The movie also spotlights a whole host of animated superheros as well as the start studded cast to voice them. We’ve got everyone from Miguel Ferrer, Lucy Lawless, Neil Patrick Harris, David Boreanz, Brooke Shields, John Heard, Kyra Sedgwick. Keith David, and a TON of other solid actors and actresses lending their talents. In some ways it’s really cool to hear them all, but in other ways it makes the film seem a bit crowded. So much big name talent feels EVER so slightly off from the more traditional voice acting roles. The same thing is true for the story itself. The cameos and the multiple subplots makes for a lot of fun, but it also over stuffs the films 75 minute run time with a LOT of origin stories, and intersecting plot lines that bring us together for a sadly underwhelming encounter with The Center at the end of the flick.




Rating:

Rated PG-13 for violent content/images



Video: :4stars:
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Back in 2008 The Final Frontier was considered one of the best encoded animation films out there, and many places gave it a 4.5/5 rating. However, with advances in picture quality and compression methods things change, and I would give a little bit of a lower rating. The nice thing is that unlike Wonder Woman, Warner actually went back to the VC-1 encoded film and re-encoded it in the more modern AVC package. The master appears to be the same as the film doesn’t look ALL that different, but some of the banding and crush issues that plagued the first release aren’t as prevalent. The colors are warm and cheery, with a slight watercolor look to them, and the fine detail is excellent despite the film’s minimalist animation style. Blacks are inky, and there are no major compression artifacts. Banding is still present, but it’s not bad at all, and slightly reduced from the lower bitrate VC-1 version.





Audio: :4stars:
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Like the video encode, Warner has repackaged the 5.1 Dolby TrueHD track (and gotten rid of the unnecessary 5.1 Dolby Digital track from the first release) and gone with the more standard 5.1 DTS-HD MA. I honestly don’t believe that there has been any tweaks or changes at all to the audio, just re-encoded with DTS-HD MA instead of Dolby TrueHD. It still sounds wildly dynamic and impressive on the surround usage, and the LFE gives forth a nice array of low end support for all of the action and adventure that goes on in the animated film. Vocals are well placed in the center channel, and the immersive nature of the comic book world is on full display.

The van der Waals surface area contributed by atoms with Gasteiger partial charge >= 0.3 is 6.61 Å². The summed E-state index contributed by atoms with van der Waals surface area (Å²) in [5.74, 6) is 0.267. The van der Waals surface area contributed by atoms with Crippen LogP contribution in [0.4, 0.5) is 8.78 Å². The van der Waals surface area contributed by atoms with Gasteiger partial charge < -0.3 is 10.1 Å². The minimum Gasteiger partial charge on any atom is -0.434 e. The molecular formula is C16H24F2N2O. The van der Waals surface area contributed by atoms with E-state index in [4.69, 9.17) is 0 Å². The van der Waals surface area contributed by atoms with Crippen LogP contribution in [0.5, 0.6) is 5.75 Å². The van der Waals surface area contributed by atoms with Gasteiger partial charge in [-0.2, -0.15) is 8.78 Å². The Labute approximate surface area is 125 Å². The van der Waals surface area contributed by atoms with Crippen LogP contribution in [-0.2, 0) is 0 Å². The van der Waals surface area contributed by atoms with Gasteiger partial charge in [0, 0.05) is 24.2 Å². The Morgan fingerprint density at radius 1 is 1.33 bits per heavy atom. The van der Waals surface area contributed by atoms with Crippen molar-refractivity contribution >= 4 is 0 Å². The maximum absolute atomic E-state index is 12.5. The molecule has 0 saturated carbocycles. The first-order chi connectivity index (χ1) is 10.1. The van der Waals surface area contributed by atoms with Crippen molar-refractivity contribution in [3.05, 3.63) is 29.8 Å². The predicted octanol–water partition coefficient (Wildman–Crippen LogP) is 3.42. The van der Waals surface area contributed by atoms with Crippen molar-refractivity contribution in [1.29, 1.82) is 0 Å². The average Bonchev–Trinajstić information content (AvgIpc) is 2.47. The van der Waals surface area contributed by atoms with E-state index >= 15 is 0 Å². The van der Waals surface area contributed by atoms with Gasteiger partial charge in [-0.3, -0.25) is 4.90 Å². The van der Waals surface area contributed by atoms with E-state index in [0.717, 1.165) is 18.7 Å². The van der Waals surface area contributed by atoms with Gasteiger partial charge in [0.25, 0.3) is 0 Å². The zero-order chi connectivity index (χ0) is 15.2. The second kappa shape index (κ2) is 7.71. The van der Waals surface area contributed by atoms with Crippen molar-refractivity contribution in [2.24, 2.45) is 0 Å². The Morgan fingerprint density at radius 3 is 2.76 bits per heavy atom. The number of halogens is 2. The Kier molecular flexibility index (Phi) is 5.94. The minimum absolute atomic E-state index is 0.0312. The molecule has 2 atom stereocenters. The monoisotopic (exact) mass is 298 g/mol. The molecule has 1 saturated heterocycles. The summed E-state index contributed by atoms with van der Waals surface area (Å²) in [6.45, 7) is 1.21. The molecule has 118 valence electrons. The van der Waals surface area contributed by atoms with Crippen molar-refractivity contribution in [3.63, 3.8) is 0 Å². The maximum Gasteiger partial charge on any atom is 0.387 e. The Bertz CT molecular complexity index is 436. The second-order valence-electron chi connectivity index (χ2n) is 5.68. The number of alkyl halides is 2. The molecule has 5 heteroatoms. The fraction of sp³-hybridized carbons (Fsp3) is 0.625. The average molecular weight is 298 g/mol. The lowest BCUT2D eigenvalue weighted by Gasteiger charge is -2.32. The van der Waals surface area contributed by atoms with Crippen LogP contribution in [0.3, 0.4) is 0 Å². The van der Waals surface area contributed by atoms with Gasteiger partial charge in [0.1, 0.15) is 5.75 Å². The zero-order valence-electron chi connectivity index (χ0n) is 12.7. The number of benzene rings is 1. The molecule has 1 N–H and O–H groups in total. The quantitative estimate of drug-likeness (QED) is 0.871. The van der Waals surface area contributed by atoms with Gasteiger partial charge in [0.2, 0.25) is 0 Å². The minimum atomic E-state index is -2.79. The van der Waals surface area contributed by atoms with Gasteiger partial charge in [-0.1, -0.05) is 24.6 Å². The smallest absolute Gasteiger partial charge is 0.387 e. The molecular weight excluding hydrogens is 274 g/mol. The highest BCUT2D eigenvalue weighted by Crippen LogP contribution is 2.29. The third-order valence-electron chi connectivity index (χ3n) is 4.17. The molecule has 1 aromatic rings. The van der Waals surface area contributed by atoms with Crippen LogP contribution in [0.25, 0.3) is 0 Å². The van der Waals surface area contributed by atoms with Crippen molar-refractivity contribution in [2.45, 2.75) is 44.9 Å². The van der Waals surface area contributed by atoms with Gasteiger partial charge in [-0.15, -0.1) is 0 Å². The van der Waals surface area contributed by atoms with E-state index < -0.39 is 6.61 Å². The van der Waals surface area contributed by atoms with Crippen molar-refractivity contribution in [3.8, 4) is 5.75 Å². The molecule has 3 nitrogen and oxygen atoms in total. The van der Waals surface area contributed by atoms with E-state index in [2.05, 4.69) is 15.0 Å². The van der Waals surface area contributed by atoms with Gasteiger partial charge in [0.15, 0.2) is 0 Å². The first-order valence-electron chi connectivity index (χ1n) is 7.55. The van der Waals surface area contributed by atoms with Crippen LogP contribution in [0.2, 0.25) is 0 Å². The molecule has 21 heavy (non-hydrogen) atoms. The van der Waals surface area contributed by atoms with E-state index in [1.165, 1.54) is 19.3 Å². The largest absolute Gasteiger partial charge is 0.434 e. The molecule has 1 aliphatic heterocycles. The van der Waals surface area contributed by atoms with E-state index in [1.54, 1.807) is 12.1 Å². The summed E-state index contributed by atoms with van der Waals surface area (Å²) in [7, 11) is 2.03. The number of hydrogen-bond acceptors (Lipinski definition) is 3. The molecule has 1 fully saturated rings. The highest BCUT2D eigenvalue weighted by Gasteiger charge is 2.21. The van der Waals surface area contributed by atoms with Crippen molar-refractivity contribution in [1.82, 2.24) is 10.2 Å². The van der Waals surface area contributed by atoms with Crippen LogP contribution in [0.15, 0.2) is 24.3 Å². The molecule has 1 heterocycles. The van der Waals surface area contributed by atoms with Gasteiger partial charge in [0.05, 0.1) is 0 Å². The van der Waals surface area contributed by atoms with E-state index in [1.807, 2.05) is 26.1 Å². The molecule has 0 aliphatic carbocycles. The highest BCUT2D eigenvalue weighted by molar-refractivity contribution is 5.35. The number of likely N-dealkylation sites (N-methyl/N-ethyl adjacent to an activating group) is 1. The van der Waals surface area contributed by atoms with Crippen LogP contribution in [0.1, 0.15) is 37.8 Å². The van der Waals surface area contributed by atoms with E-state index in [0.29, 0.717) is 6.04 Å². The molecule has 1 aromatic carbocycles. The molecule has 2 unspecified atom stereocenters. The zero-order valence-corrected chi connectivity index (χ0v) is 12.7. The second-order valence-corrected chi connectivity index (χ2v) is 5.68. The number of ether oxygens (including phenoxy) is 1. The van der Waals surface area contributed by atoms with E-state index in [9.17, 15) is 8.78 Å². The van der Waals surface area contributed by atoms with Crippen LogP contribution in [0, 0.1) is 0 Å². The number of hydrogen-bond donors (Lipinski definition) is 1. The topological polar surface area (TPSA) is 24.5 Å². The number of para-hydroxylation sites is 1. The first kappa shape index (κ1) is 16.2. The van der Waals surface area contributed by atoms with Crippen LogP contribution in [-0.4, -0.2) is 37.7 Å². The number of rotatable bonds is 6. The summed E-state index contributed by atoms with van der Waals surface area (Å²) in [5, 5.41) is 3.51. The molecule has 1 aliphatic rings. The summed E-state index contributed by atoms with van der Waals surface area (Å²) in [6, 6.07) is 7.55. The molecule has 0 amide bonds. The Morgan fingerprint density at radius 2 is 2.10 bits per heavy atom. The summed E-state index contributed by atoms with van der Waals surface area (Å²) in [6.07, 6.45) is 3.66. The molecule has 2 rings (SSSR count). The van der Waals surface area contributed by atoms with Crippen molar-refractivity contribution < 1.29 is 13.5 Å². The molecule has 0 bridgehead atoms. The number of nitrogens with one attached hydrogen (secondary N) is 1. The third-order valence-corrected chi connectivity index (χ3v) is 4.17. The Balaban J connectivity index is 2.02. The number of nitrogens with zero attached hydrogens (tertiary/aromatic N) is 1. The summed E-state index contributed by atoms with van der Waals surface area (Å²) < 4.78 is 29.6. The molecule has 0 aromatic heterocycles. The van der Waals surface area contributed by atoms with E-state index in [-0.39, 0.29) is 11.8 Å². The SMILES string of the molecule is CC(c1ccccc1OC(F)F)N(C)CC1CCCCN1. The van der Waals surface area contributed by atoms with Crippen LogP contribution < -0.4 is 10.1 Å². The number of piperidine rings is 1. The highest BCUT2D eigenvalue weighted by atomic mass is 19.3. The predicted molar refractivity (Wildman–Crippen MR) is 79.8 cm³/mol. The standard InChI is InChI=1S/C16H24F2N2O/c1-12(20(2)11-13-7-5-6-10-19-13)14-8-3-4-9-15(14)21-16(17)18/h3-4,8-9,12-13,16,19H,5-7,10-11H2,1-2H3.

Extras: :4stars:
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• Audio Commentary: Bruce Timm, Michael Goguen, David Bullock, Stan Berkowitz, Andrea Romano and Gregory Noveck
• Audio Commentary: Writer/Artist Darwyn Cooke
• Featurette: Retro Action Cool: The Story of Darwyn Cooke
• Featurette: Super Heroes United! The Complete Justice League History
• Featurette: The Legion of Doom: The Pathology of the DC Super Villain
• Featurette: Comic Book Commentary: Homage to the New Frontier
• Gotham by Gaslight Sneak Peek







Final Score: :4stars:


The New Frontier is a fun film, but it’s entirely too busy for its own good, which is the one downside to the animated flick. The voice acting is solid, the animation and tone is simply fantastic, but it doesn’t hold up as well as other of the DC animated universe due to it being TOO ambitious while still trying to stick to the average 1:15:00 run time that these films seem to take on. The nicety of getting a slightly better looking encode from WB is much appreciated, as the VC-1 codec was a bit dated, but the audio (even with the change of encoding wrappers) and the extras are what we had from the previous editions. The addition of DVD and Digital Copy (which is the first time the film has ever had one from a home media release) is nice, and the packaging art and slipcover look fantastic. For those of you who are into collector’s editions, there IS a steelbook version as well. All in all, since the film is out of print and going for some decent change, this new edition is just perfect for those who haven’t watched it yet. For those of us with the original 2008 release, the decision is very hard as the increase in the encode quality is slight, and the rest remains the same. Still a fun watch.




Technical Specifications:

Starring: Lucy Lawless, Miguel Ferrer, David Boreanz, Neil Patrick Harris
Directed by: Dave Bullock
Written by: Stan Berkowitz, Darwyn Cooke
Aspect Ratio
: 1.78:1 AVC
Audio: English: DTS-HD MA 5.1, French, Spanish DD 5.1
Studio: Warner Brothers
Rated: PG-13
Runtime: 75 Minutes
Blu-ray Release Date: October 3rd, 2017







Recommendation: Fun Watch

 

tripplej

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Thanks for the review. Will add this to my watch list. :)